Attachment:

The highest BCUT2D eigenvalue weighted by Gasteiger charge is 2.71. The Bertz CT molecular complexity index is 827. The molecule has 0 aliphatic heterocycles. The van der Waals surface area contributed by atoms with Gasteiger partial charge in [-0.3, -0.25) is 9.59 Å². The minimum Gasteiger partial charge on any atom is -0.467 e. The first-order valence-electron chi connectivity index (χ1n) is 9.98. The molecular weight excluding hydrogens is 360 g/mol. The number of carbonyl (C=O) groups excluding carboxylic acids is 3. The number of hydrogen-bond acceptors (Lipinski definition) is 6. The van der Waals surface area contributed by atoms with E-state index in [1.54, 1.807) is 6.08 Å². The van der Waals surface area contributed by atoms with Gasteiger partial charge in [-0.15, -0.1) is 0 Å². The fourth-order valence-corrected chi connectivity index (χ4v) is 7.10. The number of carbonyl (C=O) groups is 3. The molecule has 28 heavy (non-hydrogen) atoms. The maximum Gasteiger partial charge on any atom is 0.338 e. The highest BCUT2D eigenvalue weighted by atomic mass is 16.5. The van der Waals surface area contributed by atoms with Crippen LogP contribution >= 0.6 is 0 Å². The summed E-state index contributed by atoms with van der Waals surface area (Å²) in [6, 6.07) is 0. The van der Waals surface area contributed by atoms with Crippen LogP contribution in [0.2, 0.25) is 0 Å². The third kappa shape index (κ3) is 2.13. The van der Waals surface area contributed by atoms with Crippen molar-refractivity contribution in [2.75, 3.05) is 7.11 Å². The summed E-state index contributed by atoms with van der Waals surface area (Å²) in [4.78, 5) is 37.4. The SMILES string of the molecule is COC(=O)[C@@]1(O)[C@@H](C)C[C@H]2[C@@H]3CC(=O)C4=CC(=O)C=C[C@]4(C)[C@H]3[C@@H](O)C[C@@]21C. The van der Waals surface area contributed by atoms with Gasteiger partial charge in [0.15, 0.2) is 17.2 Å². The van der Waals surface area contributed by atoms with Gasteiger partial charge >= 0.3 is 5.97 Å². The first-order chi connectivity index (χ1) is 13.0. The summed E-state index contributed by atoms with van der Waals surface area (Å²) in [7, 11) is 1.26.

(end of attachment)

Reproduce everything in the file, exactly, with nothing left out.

The highest BCUT2D eigenvalue weighted by Gasteiger charge is 2.71. The Bertz CT molecular complexity index is 827. The molecule has 0 aliphatic heterocycles. The van der Waals surface area contributed by atoms with Gasteiger partial charge in [-0.3, -0.25) is 9.59 Å². The minimum Gasteiger partial charge on any atom is -0.467 e. The first-order valence-electron chi connectivity index (χ1n) is 9.98. The molecular weight excluding hydrogens is 360 g/mol. The number of carbonyl (C=O) groups excluding carboxylic acids is 3. The number of hydrogen-bond acceptors (Lipinski definition) is 6. The van der Waals surface area contributed by atoms with E-state index in [1.54, 1.807) is 6.08 Å². The van der Waals surface area contributed by atoms with Gasteiger partial charge in [-0.15, -0.1) is 0 Å². The fourth-order valence-corrected chi connectivity index (χ4v) is 7.10. The number of carbonyl (C=O) groups is 3. The molecule has 28 heavy (non-hydrogen) atoms. The maximum Gasteiger partial charge on any atom is 0.338 e. The highest BCUT2D eigenvalue weighted by atomic mass is 16.5. The van der Waals surface area contributed by atoms with Crippen LogP contribution >= 0.6 is 0 Å². The summed E-state index contributed by atoms with van der Waals surface area (Å²) in [6, 6.07) is 0. The van der Waals surface area contributed by atoms with Crippen LogP contribution in [0.2, 0.25) is 0 Å². The third kappa shape index (κ3) is 2.13. The van der Waals surface area contributed by atoms with Crippen molar-refractivity contribution in [2.75, 3.05) is 7.11 Å². The summed E-state index contributed by atoms with van der Waals surface area (Å²) in [4.78, 5) is 37.4. The SMILES string of the molecule is COC(=O)[C@@]1(O)[C@@H](C)C[C@H]2[C@@H]3CC(=O)C4=CC(=O)C=C[C@]4(C)[C@H]3[C@@H](O)C[C@@]21C. The van der Waals surface area contributed by atoms with Gasteiger partial charge in [0.15, 0.2) is 17.2 Å². The van der Waals surface area contributed by atoms with Gasteiger partial charge >= 0.3 is 5.97 Å². The first-order chi connectivity index (χ1) is 13.0. The summed E-state index contributed by atoms with van der Waals surface area (Å²) in [7, 11) is 1.26.